In order to explore whether the effects of ILA on I/R injury depend on the expression of YAP protein, mice were pre-treated with VP, a small molecular YAP inhibitor . We found that ILA treatment significantly increased the mRNA level and protein expression of YAP, decreased the phosphorylation of YAP compared to the I/R group (Fig. 3A, B). In contrast, VP administration significantly decreased the mRNA level and protein expression of YAP compared to the I/R + ILA group (Fig. 3A, B). Likewise, VP administration significantly decreased the expression of YAP downstream target genes Cyr61 and Ctgf, which are involved in cell proliferation, compared to the I/R + ILA group (Fig. 3C). These data suggest that VP can inhibit YAP protein expression. Histopathology revealed that ILA administration significantly alleviated apoptosis of epithelial cells, crypt distortion as well as severe mucosal barrier damage induced by I/R injury, while VP administration reversed these effects (Fig. 3D, E). Immunohistochemistry staining showed that VP administration failed to improve the expression of Occludin and ZO-1 proteins compared to the I/R + ILA group (Fig. 3D, F, G). TUNEL staining showed that administration of VP reversed the protective role of ILA (Fig. 3D, H).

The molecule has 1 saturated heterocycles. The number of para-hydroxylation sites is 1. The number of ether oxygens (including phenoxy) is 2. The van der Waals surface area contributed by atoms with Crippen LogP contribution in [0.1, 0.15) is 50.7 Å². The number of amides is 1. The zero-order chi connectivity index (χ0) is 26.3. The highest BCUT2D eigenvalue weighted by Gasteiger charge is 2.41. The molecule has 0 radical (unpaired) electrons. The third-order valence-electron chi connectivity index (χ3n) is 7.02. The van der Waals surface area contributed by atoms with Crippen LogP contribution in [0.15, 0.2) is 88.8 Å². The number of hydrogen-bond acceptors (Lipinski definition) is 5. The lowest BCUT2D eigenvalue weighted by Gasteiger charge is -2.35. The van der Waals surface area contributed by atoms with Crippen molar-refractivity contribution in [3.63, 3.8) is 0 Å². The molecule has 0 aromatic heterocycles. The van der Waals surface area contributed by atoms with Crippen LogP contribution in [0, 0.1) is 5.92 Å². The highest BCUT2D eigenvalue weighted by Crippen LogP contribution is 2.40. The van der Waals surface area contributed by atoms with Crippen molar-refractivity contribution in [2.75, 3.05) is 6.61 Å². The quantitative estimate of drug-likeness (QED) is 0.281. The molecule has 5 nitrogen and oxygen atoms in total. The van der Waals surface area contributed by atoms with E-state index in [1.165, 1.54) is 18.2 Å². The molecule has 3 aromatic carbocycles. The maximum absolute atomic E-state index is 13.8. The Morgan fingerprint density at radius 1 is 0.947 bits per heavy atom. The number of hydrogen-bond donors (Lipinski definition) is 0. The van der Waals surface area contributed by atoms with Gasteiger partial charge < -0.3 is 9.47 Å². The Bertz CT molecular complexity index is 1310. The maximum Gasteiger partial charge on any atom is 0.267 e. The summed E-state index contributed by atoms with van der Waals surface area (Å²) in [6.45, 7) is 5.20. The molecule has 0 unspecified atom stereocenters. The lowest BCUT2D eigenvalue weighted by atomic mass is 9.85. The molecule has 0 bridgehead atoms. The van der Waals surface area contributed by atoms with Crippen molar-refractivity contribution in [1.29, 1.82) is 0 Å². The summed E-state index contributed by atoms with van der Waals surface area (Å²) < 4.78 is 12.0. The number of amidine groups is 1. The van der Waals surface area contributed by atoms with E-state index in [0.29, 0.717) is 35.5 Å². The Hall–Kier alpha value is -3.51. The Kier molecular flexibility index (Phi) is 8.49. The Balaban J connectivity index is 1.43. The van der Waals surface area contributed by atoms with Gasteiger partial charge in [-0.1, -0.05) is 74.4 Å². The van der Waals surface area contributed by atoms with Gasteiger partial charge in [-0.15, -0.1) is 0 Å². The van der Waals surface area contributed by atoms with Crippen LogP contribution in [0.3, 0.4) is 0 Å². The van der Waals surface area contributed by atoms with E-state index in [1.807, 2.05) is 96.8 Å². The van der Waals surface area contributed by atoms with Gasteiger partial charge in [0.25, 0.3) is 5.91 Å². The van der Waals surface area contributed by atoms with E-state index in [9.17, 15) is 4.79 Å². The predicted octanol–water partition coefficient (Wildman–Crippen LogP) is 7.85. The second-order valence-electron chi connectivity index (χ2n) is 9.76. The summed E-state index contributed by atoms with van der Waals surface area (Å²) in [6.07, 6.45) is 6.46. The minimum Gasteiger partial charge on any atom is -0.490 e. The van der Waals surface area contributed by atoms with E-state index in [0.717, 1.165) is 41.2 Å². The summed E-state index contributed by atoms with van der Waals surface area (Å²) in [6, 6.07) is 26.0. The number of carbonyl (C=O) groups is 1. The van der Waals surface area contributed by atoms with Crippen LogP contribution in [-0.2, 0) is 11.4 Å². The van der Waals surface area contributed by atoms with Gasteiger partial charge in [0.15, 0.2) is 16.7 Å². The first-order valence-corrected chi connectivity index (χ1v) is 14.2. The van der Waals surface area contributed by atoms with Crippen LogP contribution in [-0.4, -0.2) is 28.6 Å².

Moreover, reduced expression of YAP protein in the I/R + ILA + VP group resulted in increased local inflammation of intestinal tissue and systemic inflammation, as evidenced by increased mRNA levels of TNFα, IL-1β and IL-6 in intestinal tissue (Fig. 4A), up-regulated cytokines including TNFα and IL-6 in serum (Fig. 4B) compared to the I/R + ILA group. Additionally, ILA administration significantly decreased LDH levels in serum compared to the I/R group, while VP pretreatment significantly increased LDH levels compared to the I/R + ILA group (Fig. 4C). Conclusively, YAP mediates the protective role of ILA in treating intestinal damage under I/R injury.